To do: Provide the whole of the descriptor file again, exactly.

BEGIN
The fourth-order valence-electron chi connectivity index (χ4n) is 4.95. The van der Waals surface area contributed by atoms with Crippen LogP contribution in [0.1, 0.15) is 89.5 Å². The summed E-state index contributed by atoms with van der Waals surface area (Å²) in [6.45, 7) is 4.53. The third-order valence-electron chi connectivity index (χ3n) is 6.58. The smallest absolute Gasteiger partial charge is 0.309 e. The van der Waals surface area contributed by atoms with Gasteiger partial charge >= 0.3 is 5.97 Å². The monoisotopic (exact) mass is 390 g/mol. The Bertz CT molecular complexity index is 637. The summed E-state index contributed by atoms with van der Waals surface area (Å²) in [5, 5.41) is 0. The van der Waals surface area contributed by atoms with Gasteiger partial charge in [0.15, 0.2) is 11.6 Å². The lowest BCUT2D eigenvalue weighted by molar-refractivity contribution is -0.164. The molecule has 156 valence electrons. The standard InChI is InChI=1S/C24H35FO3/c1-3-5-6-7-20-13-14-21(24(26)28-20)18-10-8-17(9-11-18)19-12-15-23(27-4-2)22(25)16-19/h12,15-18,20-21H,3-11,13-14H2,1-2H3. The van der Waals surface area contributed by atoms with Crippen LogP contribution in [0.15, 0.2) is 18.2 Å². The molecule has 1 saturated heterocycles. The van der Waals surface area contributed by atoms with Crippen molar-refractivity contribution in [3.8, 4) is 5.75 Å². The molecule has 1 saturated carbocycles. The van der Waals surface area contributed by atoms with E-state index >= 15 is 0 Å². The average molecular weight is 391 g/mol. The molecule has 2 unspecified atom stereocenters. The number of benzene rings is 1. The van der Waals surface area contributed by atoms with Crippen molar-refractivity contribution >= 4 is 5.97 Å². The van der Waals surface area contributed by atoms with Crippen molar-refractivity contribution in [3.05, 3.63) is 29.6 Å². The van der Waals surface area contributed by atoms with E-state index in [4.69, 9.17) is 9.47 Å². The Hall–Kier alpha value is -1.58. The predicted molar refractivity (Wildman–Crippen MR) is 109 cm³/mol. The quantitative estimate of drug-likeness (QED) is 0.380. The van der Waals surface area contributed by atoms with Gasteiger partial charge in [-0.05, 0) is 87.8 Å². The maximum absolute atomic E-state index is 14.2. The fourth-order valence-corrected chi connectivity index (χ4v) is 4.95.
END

The fourth-order valence-electron chi connectivity index (χ4n) is 4.95. The van der Waals surface area contributed by atoms with Crippen LogP contribution in [0.1, 0.15) is 89.5 Å². The summed E-state index contributed by atoms with van der Waals surface area (Å²) in [6.45, 7) is 4.53. The third-order valence-electron chi connectivity index (χ3n) is 6.58. The smallest absolute Gasteiger partial charge is 0.309 e. The van der Waals surface area contributed by atoms with Gasteiger partial charge >= 0.3 is 5.97 Å². The monoisotopic (exact) mass is 390 g/mol. The Bertz CT molecular complexity index is 637. The summed E-state index contributed by atoms with van der Waals surface area (Å²) in [5, 5.41) is 0. The van der Waals surface area contributed by atoms with Gasteiger partial charge in [0.15, 0.2) is 11.6 Å². The lowest BCUT2D eigenvalue weighted by molar-refractivity contribution is -0.164. The molecule has 156 valence electrons. The standard InChI is InChI=1S/C24H35FO3/c1-3-5-6-7-20-13-14-21(24(26)28-20)18-10-8-17(9-11-18)19-12-15-23(27-4-2)22(25)16-19/h12,15-18,20-21H,3-11,13-14H2,1-2H3. The van der Waals surface area contributed by atoms with Crippen LogP contribution in [0.15, 0.2) is 18.2 Å². The molecule has 1 saturated heterocycles. The van der Waals surface area contributed by atoms with Crippen molar-refractivity contribution in [3.8, 4) is 5.75 Å². The molecule has 1 saturated carbocycles. The van der Waals surface area contributed by atoms with E-state index >= 15 is 0 Å². The average molecular weight is 391 g/mol. The molecule has 2 unspecified atom stereocenters. The number of benzene rings is 1. The van der Waals surface area contributed by atoms with Crippen molar-refractivity contribution >= 4 is 5.97 Å². The van der Waals surface area contributed by atoms with Crippen molar-refractivity contribution in [3.05, 3.63) is 29.6 Å². The van der Waals surface area contributed by atoms with E-state index in [4.69, 9.17) is 9.47 Å². The Hall–Kier alpha value is -1.58. The predicted molar refractivity (Wildman–Crippen MR) is 109 cm³/mol. The quantitative estimate of drug-likeness (QED) is 0.380. The van der Waals surface area contributed by atoms with Gasteiger partial charge in [-0.05, 0) is 87.8 Å². The maximum absolute atomic E-state index is 14.2. The fourth-order valence-corrected chi connectivity index (χ4v) is 4.95.